Here I am tonight outside the doors of venerable Toledo dive/landmark Rocky’s Bar, doors that within a few hours will be closed for good. So really, this evening is the true end of Old Westgate, a place and time that I know a lot of you remember with fondness, irritation, or both. Rocky’s was noisy, smoky, and tiny, but it was very friendly and very very convenient. Nothing beat being able to walk there after work. Or during the occasional lunch hour. Or on at least one memorable occasion, during a ten-minute coffee break. It was also great to be able to walk home, as you could if you lived at Kenwood Gardens. Toledo will be a little less smoke-filled after today, but a lot more boring.

Tuesday, December 19, 2006

A Screaming Comes Across My Desk

Just got off work at midnight, so now I won't be able to sleep for, like, three hours. The retail game gets a little exciting during the third week of December, as the reader can no doubt guess, so those of us out there on the frontlines get pretty fired up. We get home and we’re like Vietnam vets; we can’t fit back into normal society. Our faces are frozen in a pleasant, helpful expression. Our hands shake. Ask Tim Jensen—he saw me today; I was bouncing off the walls.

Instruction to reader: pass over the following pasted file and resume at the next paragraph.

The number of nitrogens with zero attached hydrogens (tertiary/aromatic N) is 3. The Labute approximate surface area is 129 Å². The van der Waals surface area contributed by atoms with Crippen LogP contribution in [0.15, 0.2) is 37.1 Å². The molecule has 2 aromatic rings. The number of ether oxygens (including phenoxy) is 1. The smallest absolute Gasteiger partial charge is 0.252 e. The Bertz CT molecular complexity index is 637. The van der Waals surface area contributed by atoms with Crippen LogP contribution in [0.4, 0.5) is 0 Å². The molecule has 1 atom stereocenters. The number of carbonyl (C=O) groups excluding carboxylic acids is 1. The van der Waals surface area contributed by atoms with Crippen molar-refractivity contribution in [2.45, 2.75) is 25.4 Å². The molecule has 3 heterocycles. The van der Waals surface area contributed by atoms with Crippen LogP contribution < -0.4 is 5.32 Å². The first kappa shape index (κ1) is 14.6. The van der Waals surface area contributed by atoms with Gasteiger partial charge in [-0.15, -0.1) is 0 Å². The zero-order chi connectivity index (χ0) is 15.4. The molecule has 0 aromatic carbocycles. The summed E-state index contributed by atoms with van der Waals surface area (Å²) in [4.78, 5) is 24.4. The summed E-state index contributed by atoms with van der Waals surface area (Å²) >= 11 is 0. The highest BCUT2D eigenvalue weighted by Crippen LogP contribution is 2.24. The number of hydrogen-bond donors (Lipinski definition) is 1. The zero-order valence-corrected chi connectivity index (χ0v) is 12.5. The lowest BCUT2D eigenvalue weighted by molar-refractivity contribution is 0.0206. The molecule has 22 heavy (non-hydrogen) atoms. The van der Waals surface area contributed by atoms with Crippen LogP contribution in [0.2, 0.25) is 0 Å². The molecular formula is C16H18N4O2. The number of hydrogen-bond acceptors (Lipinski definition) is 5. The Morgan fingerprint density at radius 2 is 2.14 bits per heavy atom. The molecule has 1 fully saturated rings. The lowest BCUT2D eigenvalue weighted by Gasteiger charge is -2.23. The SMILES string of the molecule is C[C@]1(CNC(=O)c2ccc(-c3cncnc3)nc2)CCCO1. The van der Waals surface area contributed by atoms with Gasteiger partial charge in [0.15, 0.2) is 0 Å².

But school is done for now, so that’s good. I have no comment about my academic performance until my grades are officially posted, but at least now I can try to read books. Of course that means I immediately threw myself headlong into T.R. Pynchon’s new 1100-page monstrosity, Against the Day. The critics were not all kind to this one (some were) but for those of us who are fans it’s still a big deal. It’s weird now, though: we were so used to the idea of Pynchon as bizarre reclusive genius, but now we’ve gotten to know him as Wacky Guy on The Simpsons With a Bag on His Head. It’s like if the Pope went on Conan, or something. I'm sure that this is exactly what he's always wanted, but how will it affect our reading of this doorstop of a book? So far (page 200 or so) I think it’s pretty great, absolutely no surprises, lots of science and very long sentences and evil capitalists and musical numbers.